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Publication numberUS3477315 A
Publication typeGrant
Publication dateNov 11, 1969
Filing dateDec 18, 1967
Priority dateDec 18, 1967
Publication numberUS 3477315 A, US 3477315A, US-A-3477315, US3477315 A, US3477315A
InventorsMacks Elmer Fred
Original AssigneeMacks Elmer Fred
Export CitationBiBTeX, EndNote, RefMan
External Links: USPTO, USPTO Assignment, Espacenet
Dynamoelectric device with speed change mechanism
US 3477315 A
Abstract  available in
Images(2)
Previous page
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Claims  available in
Description  (OCR text may contain errors)

Nov. ll, 1969 E. F. MAcKs 3,477,315

DYNMOELECTRIC DEVICE WITH SPEED CHANGE MECHANISM Filed Dec. 18. 196'/ l 2 sheets-sheet 1 IO Il f J INVENTOR, ELMER FRED MACKS .Bygzm/ mm Mn? m A TTORNE YS Nov. 11, 1969 E. F. MAcKs 3,477,315

` DYNAMOELECTRIG DEVICE WITH SPEED CHANGE. MEGHANISM Filed Dec. 18, 1967 2 Sheets-Shee? 2 IO2 IOO 92 IOS rl: VII y Fig.3

' ELMER vFRED MAcKsl BY @Va/512,@ MM

ATTORNEYS United States Patent O U.S. Cl. 74-798 17 Claims ABSTRACT OF THE DISCLOSURE A power device has a rotor section including coaxially disposed shafts journaled by spaced bearing sets, with at least one set being a drive speed change mechanism.

BACKGROUND OF THE INVENTION Field of the invention 'I'he present invention relates generally to speed change mechanisms and more particularly to a rolling contact bearing drive speed change mechanism for dynamoelectric and power machines. The present invention provides speed changes with a highly efficient, quiet, long-lived compact mechanism based upon elastohydrodynamic lubrication at the traction contacts. In many applications it is desirable to have an output from an electric motor or other prime mover such as a turbine, or an input to a generator, which rotates at a speed other than the speed of rotation of the rotor of the generator or prime mover. With all prior devices, such as a typical gear train, the speed change is effected by structure which is external of, and occupies space additional to, the space occupied by the basic machine.

Prior art There have been proposals for ball bearing drive speed change mechanisms. These proposed speed change mechanisms utilize the ball cage of a ball bearing to effectuate a speed change. They take advantage of the approximately 21/2 to 1 speed ratio which exists between the ball cage holding the balls of the bearing and the ball races.

Proposals for incorporating this principle take a nurnber of forms, for example, the outer ball race may be fixed, the inner ball race driven, and the output taken off the ball cage for a speed reduction in a ratio of approximately 21/2 to l. If this construction is reversed so that the cage is driven, the output may be taken oif the inner ball race for a speed increase in a ratio of approximately 21/2 to 1. In special bearings this ratio may range from approximately 2 to 5.

These prior proposals for ball bearings drive mechanisms have, as compared with the construction of this invention:

(l) Had limited torque transmitting and load carrying capacities;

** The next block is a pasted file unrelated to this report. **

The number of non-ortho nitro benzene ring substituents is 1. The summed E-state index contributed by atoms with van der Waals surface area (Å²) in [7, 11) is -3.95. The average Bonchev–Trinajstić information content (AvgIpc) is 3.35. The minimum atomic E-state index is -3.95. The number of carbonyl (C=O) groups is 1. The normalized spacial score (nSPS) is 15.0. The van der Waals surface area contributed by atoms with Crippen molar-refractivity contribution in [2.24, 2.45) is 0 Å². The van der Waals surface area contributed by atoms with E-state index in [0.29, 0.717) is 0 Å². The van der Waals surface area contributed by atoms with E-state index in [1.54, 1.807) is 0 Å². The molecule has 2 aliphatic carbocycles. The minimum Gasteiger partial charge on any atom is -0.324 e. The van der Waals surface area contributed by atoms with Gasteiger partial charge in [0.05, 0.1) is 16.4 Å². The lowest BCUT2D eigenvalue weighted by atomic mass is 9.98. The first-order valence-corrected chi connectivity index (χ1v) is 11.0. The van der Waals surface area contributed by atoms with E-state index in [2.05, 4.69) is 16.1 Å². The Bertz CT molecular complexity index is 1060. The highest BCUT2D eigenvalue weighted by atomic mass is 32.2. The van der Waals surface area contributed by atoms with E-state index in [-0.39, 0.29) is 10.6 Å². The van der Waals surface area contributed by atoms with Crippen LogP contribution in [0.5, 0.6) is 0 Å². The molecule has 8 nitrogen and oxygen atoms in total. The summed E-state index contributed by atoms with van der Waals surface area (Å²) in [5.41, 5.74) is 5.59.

(2) Imposed excessive manufacturing costs;

(3) Required excessive space; and

(4) Had limited application because of these listed and other shortcomings such as relatively short life due to inability to carry relatively high eccentric or other loads where forces are applied transverse to the axis of an output shaft.

SUMMARY OF THE INVENTION A power machine has a rotor and a stator mounted in a housing. In the constructions shown in the drawings where dynamoelectric machines are shown, the rotors are the armatures and each includes a hollow shaft surrounded by windings. An inner shaft is disposed coaxially in the hollow shaft and is journaled in axially spaced sets 3,477,315 Patented Nov. 11, 1969 ice of bearings. One or both of these sets includes a rolling contact bearing constructed to function as a speed change mechanism.

With, as an example, a motor construction which uses coaxial shafts, a selected one of a wide variety of speed changes can be effected with a motor occupying a total space identical to the space of a conventional motor. Thus, the motor and speed change mechanism are both disposed within a conventional housing and no speed change structure is required external of the motor housing.

In one form of the invention, each bearing set comprises two ball bearings each with a stationary outer race connected to a housing or the like and a rotatable inner race. One inner race of a bearing of each set is connected to the hollow shaft and the other inner ball race of each set is connected to the coaxial shaft. Sets of roller contacts such as balls are confined between the races and provide bearing support for both shafts. A ball cage of one bearing of one set is connected to the coaxial shaft so that this bearing is a speed change mechanism. Alternately, one bearing cage of each set is connected to the coaxial shaft. The roller contacts of each speed change set are preloaded by a spring or the like in order to transfer rotational force from one shaft to the other without undue slippage. With this arrangement, the coaxial shaft is driven at a speed below that of the hollow shaft.